The “Adult” PB&J

Sugar and fat smeared between two slices of bread: Whoever invented the PB&J was a genius. They’re also to thank for my current go-to climbing snack. Here’s how I’ve upgraded a childhood classic into a not-so-unhealthy, cheap, delicious, “adult” cragging snack:


  • Peanut Butter – The kind with just peanuts and optional salt, not the partially-hydrogenated, sugar-infused Skippy you ate as a kid.
  • Whole Grain Bread – 100 percent whole grains in any form, though sprouted grains are arguably the most healthful option for those without a gluten intolerance.
  • Preserves – Or another fruit spread with real fruit as the first ingredient. Better yet: Have fruit and fruit juice be the only ingredients. Best Yet: You can sweeten your PB&”J” with real fruit, such as strawberry and/or banana slices.

See wikiHow if you’re unsure of the best method for combining the above ingredients.

Why I’ve Taken to Eating PB&Js Every Time I Climb Outside:

I’ve never felt bad after eating a PB&J. In fact, I always feel better, happier, and less hungry. They also pack wonderfully, don’t spoil in the sun, and taste just fine when slightly squished. I’d recommend cutting them in half for snack-sized portions to avoid feeling overly full or heavy for sending.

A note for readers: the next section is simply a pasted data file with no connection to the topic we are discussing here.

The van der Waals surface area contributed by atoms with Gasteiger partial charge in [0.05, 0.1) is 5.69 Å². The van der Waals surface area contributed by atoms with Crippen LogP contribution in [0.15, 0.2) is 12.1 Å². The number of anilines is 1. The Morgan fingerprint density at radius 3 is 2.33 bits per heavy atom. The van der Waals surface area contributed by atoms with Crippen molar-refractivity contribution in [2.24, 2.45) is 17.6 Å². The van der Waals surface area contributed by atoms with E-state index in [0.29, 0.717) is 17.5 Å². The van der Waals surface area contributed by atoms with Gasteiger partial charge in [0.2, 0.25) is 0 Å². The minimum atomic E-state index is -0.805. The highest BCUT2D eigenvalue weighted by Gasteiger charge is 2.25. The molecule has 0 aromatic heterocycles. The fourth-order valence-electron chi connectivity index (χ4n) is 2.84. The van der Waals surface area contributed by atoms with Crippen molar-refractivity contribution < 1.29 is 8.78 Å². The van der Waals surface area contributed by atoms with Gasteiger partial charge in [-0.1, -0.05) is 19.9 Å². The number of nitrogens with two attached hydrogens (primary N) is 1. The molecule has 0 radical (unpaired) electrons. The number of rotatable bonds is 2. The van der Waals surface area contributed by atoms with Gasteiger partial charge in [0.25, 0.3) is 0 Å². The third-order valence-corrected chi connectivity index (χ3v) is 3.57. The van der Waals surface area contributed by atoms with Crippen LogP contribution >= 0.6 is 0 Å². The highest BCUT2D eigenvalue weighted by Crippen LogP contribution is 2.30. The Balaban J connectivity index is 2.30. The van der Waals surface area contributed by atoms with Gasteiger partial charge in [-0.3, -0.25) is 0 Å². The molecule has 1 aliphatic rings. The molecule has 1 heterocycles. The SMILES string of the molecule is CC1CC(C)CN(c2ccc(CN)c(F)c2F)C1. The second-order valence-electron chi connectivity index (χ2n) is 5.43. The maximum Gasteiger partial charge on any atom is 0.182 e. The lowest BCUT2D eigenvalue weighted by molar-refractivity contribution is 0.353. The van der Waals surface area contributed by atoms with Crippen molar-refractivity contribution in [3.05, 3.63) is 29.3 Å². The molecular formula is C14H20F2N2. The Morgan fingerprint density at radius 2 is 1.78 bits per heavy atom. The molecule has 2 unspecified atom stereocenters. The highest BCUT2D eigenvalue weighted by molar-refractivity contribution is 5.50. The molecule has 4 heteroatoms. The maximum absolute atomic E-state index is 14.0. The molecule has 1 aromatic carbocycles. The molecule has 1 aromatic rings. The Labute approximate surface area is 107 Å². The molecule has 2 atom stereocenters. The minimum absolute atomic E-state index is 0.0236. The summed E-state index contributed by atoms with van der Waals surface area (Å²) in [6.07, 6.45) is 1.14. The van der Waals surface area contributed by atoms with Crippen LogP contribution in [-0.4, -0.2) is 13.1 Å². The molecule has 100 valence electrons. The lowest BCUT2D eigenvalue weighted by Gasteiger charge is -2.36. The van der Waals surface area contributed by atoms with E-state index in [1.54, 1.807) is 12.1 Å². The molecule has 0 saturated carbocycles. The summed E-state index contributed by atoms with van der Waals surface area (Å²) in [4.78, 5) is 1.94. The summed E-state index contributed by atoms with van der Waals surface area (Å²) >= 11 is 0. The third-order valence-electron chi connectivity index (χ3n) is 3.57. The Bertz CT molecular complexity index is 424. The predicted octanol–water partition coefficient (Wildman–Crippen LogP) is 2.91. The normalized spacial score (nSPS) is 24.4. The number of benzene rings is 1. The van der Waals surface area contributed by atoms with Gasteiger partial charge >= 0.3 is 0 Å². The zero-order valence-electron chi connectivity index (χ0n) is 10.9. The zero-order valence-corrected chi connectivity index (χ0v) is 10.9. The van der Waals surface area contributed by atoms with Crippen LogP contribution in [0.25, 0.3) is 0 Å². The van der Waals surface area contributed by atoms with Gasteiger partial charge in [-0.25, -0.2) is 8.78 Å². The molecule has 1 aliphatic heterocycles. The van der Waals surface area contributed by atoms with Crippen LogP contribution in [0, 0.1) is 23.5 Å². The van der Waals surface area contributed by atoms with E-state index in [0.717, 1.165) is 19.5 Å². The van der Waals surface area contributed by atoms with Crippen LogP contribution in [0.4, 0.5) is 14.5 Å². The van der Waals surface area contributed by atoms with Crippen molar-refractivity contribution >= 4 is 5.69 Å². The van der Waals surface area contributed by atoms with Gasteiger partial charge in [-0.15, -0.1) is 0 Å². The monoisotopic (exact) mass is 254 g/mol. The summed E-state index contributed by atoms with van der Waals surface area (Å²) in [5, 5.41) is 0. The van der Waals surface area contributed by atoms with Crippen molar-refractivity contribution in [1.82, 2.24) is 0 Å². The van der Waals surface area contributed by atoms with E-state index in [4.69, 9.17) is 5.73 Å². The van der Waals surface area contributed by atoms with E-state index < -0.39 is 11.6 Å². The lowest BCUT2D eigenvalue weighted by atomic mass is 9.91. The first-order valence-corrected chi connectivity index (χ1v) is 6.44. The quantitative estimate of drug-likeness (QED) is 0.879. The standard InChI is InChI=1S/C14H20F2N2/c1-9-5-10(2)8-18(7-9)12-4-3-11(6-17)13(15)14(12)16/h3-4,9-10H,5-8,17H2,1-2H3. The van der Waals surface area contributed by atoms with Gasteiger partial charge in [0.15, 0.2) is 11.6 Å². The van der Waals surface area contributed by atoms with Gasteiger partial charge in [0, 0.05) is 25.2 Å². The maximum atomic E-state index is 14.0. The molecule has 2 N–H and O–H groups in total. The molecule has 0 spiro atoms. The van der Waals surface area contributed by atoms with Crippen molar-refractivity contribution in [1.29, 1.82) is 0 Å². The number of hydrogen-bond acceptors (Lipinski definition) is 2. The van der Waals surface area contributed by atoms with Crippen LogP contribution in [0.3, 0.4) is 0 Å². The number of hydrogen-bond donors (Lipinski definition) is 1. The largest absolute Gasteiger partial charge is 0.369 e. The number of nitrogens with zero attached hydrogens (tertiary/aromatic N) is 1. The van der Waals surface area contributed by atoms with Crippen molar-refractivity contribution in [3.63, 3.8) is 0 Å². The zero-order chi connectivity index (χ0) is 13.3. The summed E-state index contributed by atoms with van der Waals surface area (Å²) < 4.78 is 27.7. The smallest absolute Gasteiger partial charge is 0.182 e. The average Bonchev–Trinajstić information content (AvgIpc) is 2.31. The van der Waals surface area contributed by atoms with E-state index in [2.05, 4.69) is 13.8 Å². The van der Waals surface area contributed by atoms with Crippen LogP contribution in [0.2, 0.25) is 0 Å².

I’m incredibly cheap. Even with wholesome ingredients my PB&Js cost significantly less than most discount meal replacement bars, and they have significantly easier to pronounce ingredient lists.

Adult PB&Js aren’t unhealthy. They provide a solid carb, fat, and protein balance for both quick and sustained energy. You quickly burn off the sugars in the jelly but are left with sustained carbohydrate energy from the slower-to-digest, low-glycemic whole grain bread. The fat and fiber in the peanut butter help keep you full (by slowing your digestion), and together the whole grains and peanut butter give you all 9 essential amino acids (otherwise known as a complete protein).

They taste good, meaning, unlike meal replacement bars, I’ll actually eat them. I need consistent fuel on long outdoor days, and not eating because I didn’t pack tasty snacks will only sabotage sending.

But what if you get tired of “plain old” PB&Js because it’s summer and you’re climbing outside a ton? First of all: You really can’t complain; you’re climbing outside a ton. Second of all: I’ve got you covered with some fun variations on the PB&J theme.

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